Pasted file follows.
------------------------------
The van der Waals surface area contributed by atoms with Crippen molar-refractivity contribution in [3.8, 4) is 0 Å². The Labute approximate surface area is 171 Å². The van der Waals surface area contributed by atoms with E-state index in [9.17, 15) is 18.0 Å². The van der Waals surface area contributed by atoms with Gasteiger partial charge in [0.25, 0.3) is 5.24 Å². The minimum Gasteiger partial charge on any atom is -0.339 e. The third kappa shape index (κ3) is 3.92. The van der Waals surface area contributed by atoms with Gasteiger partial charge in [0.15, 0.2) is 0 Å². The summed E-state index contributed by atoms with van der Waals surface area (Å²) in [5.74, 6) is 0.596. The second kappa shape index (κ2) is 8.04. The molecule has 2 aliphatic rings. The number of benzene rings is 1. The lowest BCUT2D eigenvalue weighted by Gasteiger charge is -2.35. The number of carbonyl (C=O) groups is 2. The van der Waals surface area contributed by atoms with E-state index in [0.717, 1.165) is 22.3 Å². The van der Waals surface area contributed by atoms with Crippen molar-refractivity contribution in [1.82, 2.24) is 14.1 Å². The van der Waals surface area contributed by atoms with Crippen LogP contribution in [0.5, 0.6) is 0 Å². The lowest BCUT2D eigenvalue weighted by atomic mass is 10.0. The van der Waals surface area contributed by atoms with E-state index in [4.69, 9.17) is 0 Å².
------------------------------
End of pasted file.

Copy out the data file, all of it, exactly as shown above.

The van der Waals surface area contributed by atoms with Crippen molar-refractivity contribution in [3.8, 4) is 0 Å². The Labute approximate surface area is 171 Å². The van der Waals surface area contributed by atoms with E-state index in [9.17, 15) is 18.0 Å². The van der Waals surface area contributed by atoms with Gasteiger partial charge in [0.25, 0.3) is 5.24 Å². The minimum Gasteiger partial charge on any atom is -0.339 e. The third kappa shape index (κ3) is 3.92. The van der Waals surface area contributed by atoms with Gasteiger partial charge in [0.15, 0.2) is 0 Å². The summed E-state index contributed by atoms with van der Waals surface area (Å²) in [5.74, 6) is 0.596. The second kappa shape index (κ2) is 8.04. The molecule has 2 aliphatic rings. The number of benzene rings is 1. The lowest BCUT2D eigenvalue weighted by Gasteiger charge is -2.35. The number of carbonyl (C=O) groups is 2. The van der Waals surface area contributed by atoms with E-state index in [0.717, 1.165) is 22.3 Å². The van der Waals surface area contributed by atoms with Crippen molar-refractivity contribution in [1.82, 2.24) is 14.1 Å². The van der Waals surface area contributed by atoms with Crippen LogP contribution in [0.5, 0.6) is 0 Å². The lowest BCUT2D eigenvalue weighted by atomic mass is 10.0. The van der Waals surface area contributed by atoms with E-state index in [4.69, 9.17) is 0 Å².